8. Never whip, kick, or spit on a child.
9. Parents and elders should agree on what is allowed to and forbidden to children. It is bad to have one parent allow what the other forbids.
10. A well-balanced routine makes a child grow healthy and accustoms him to organized social life.
11. Teach a child to work for others.
12. Understand and take part in a child's happiness and sorrow, and he will come to you when he needs you.
13. Set aside a special place where the child may always play; by so doing, you teach order.
14. Do not disturb a child while he plays, or he will disturb you while you work.
15. If a child is annoyed with a toy, take it away and give it to him after he has forgotten his grievance.
16. Be careful of any trifle which a child considers a toy, even though it may only be a piece of wood or a stone.
17. Not everything you see in the toyshop is a good toy. Before buying a toy, see if you have anything in the house which will serve the same purpose.
18. Never forbid a child to play with other healthy children.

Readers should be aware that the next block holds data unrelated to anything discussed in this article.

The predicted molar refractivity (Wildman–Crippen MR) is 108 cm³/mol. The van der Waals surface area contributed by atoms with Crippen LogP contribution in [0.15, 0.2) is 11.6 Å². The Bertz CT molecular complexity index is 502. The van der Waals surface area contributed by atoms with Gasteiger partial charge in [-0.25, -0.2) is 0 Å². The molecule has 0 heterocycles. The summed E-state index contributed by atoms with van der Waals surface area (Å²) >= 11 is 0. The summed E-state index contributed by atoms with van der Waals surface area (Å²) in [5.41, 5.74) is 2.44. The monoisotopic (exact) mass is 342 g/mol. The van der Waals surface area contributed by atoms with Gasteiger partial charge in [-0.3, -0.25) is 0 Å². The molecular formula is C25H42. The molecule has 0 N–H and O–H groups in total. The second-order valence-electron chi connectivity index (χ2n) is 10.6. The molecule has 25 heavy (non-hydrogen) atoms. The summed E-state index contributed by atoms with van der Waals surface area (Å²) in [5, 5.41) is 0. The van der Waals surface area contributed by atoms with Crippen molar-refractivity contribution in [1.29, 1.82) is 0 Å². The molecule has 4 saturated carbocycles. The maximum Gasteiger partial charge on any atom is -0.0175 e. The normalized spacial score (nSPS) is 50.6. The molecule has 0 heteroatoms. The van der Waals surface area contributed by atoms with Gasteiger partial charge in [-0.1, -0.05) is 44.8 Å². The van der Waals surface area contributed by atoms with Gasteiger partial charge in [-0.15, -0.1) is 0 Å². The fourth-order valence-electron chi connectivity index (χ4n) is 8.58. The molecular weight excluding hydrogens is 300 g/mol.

19. All toys, benches, etc., should be in proportion to the child's size.
20. The various phases of a child's life should be regulated according to a well-organized plan.
21. Do not tell stories to a child before he goes to sleep, for you will disturb him with new impressions.
22. Do not awaken a child without need, when he should be sleeping.
23. Fresh air is as necessary in a child's room in winter as in summer.
24. A child should be given a chance to urinate before and after sleeping.
25. Do not allow a child to stay up later than eight o'clock in the evening.
26. Sleep for a child under three vears of age is as necessary during- the day as during the night.
27. Each child must sleep in an individual bed; and each bed must consist of a hair mattress, an oilcloth, a pillow, blankets and sheets.
28. While the child is sleeping, no one must talk in his room or otherwise disturb him.
29. A child must spend between three and four hours outdoors each day: and if, he is old enough, he should walk during that time.
30. A child must be taken out every day regularly, regardless of the weather.
D. WHAT TO TELL A CHILD AND HOW TO TELL IT
1. From listening to grown-up persons, a child learns how to talk, so be careful of your language.
2. Never tell a child about things he cannot see. (This means that fairy stories should not be told to children.)